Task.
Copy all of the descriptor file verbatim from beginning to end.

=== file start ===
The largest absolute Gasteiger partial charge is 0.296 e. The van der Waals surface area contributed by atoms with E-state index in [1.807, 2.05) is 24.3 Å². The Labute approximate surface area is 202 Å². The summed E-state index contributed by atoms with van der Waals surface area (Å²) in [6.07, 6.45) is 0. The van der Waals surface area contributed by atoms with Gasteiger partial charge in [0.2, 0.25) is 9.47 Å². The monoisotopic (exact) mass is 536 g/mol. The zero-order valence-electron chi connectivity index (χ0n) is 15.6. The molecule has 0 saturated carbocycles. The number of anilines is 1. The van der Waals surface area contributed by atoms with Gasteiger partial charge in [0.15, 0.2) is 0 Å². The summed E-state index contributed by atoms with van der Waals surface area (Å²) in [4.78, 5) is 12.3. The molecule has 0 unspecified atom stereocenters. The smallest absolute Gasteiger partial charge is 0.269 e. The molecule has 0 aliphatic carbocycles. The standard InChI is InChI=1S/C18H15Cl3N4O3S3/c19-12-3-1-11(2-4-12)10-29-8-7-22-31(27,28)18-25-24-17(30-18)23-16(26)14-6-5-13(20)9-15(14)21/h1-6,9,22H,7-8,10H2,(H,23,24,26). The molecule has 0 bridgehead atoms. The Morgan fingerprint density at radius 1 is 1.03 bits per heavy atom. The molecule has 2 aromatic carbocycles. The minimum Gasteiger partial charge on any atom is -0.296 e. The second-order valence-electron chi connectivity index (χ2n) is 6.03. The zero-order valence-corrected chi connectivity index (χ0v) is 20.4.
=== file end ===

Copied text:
The largest absolute Gasteiger partial charge is 0.296 e. The van der Waals surface area contributed by atoms with E-state index in [1.807, 2.05) is 24.3 Å². The Labute approximate surface area is 202 Å². The summed E-state index contributed by atoms with van der Waals surface area (Å²) in [6.07, 6.45) is 0. The van der Waals surface area contributed by atoms with Gasteiger partial charge in [0.2, 0.25) is 9.47 Å². The monoisotopic (exact) mass is 536 g/mol. The zero-order valence-electron chi connectivity index (χ0n) is 15.6. The molecule has 0 saturated carbocycles. The number of anilines is 1. The van der Waals surface area contributed by atoms with Gasteiger partial charge in [0.15, 0.2) is 0 Å². The summed E-state index contributed by atoms with van der Waals surface area (Å²) in [4.78, 5) is 12.3. The molecule has 0 unspecified atom stereocenters. The smallest absolute Gasteiger partial charge is 0.269 e. The molecule has 0 aliphatic carbocycles. The standard InChI is InChI=1S/C18H15Cl3N4O3S3/c19-12-3-1-11(2-4-12)10-29-8-7-22-31(27,28)18-25-24-17(30-18)23-16(26)14-6-5-13(20)9-15(14)21/h1-6,9,22H,7-8,10H2,(H,23,24,26). The molecule has 0 bridgehead atoms. The Morgan fingerprint density at radius 1 is 1.03 bits per heavy atom. The molecule has 2 aromatic carbocycles. The minimum Gasteiger partial charge on any atom is -0.296 e. The second-order valence-electron chi connectivity index (χ2n) is 6.03. The zero-order valence-corrected chi connectivity index (χ0v) is 20.4.